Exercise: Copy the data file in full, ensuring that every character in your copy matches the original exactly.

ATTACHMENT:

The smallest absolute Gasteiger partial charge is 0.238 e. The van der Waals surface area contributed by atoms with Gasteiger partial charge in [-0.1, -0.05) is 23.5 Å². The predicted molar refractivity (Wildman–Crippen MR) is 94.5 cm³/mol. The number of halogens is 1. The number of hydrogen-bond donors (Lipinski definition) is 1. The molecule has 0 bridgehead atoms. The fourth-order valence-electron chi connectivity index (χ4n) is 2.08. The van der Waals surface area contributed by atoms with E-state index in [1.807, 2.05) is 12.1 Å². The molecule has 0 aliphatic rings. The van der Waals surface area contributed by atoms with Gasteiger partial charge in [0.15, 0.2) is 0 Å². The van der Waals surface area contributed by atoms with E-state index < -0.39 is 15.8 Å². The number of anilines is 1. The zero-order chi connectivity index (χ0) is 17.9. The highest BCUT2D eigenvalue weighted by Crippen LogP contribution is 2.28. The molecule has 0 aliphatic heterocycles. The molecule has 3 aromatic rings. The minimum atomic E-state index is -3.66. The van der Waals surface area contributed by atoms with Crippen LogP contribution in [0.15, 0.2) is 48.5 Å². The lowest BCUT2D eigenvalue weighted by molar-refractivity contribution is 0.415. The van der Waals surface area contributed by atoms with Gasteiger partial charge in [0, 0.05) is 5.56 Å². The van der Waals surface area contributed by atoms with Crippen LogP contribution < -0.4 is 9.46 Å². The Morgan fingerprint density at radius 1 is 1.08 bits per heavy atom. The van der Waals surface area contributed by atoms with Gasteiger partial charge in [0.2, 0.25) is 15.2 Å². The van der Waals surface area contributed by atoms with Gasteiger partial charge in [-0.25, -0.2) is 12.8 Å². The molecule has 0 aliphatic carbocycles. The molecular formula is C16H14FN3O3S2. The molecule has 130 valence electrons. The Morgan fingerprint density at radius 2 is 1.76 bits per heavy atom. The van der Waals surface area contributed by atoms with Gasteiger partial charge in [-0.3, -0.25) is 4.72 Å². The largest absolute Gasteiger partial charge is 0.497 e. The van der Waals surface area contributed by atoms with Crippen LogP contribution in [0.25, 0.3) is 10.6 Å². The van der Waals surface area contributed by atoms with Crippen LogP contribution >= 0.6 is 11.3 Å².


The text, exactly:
The smallest absolute Gasteiger partial charge is 0.238 e. The van der Waals surface area contributed by atoms with Gasteiger partial charge in [-0.1, -0.05) is 23.5 Å². The predicted molar refractivity (Wildman–Crippen MR) is 94.5 cm³/mol. The number of halogens is 1. The number of hydrogen-bond donors (Lipinski definition) is 1. The molecule has 0 bridgehead atoms. The fourth-order valence-electron chi connectivity index (χ4n) is 2.08. The van der Waals surface area contributed by atoms with E-state index in [1.807, 2.05) is 12.1 Å². The molecule has 0 aliphatic rings. The van der Waals surface area contributed by atoms with Gasteiger partial charge in [0.15, 0.2) is 0 Å². The van der Waals surface area contributed by atoms with E-state index < -0.39 is 15.8 Å². The number of anilines is 1. The zero-order chi connectivity index (χ0) is 17.9. The highest BCUT2D eigenvalue weighted by Crippen LogP contribution is 2.28. The molecule has 0 aliphatic heterocycles. The molecule has 3 aromatic rings. The minimum atomic E-state index is -3.66. The van der Waals surface area contributed by atoms with Crippen LogP contribution in [0.15, 0.2) is 48.5 Å². The lowest BCUT2D eigenvalue weighted by molar-refractivity contribution is 0.415. The van der Waals surface area contributed by atoms with Gasteiger partial charge in [0, 0.05) is 5.56 Å². The van der Waals surface area contributed by atoms with Crippen LogP contribution < -0.4 is 9.46 Å². The Morgan fingerprint density at radius 1 is 1.08 bits per heavy atom. The van der Waals surface area contributed by atoms with Gasteiger partial charge in [0.2, 0.25) is 15.2 Å². The van der Waals surface area contributed by atoms with Gasteiger partial charge in [-0.25, -0.2) is 12.8 Å². The molecule has 0 aliphatic carbocycles. The molecular formula is C16H14FN3O3S2. The molecule has 130 valence electrons. The Morgan fingerprint density at radius 2 is 1.76 bits per heavy atom. The van der Waals surface area contributed by atoms with Gasteiger partial charge in [-0.3, -0.25) is 4.72 Å². The largest absolute Gasteiger partial charge is 0.497 e. The van der Waals surface area contributed by atoms with Crippen LogP contribution in [0.25, 0.3) is 10.6 Å². The van der Waals surface area contributed by atoms with Crippen LogP contribution >= 0.6 is 11.3 Å².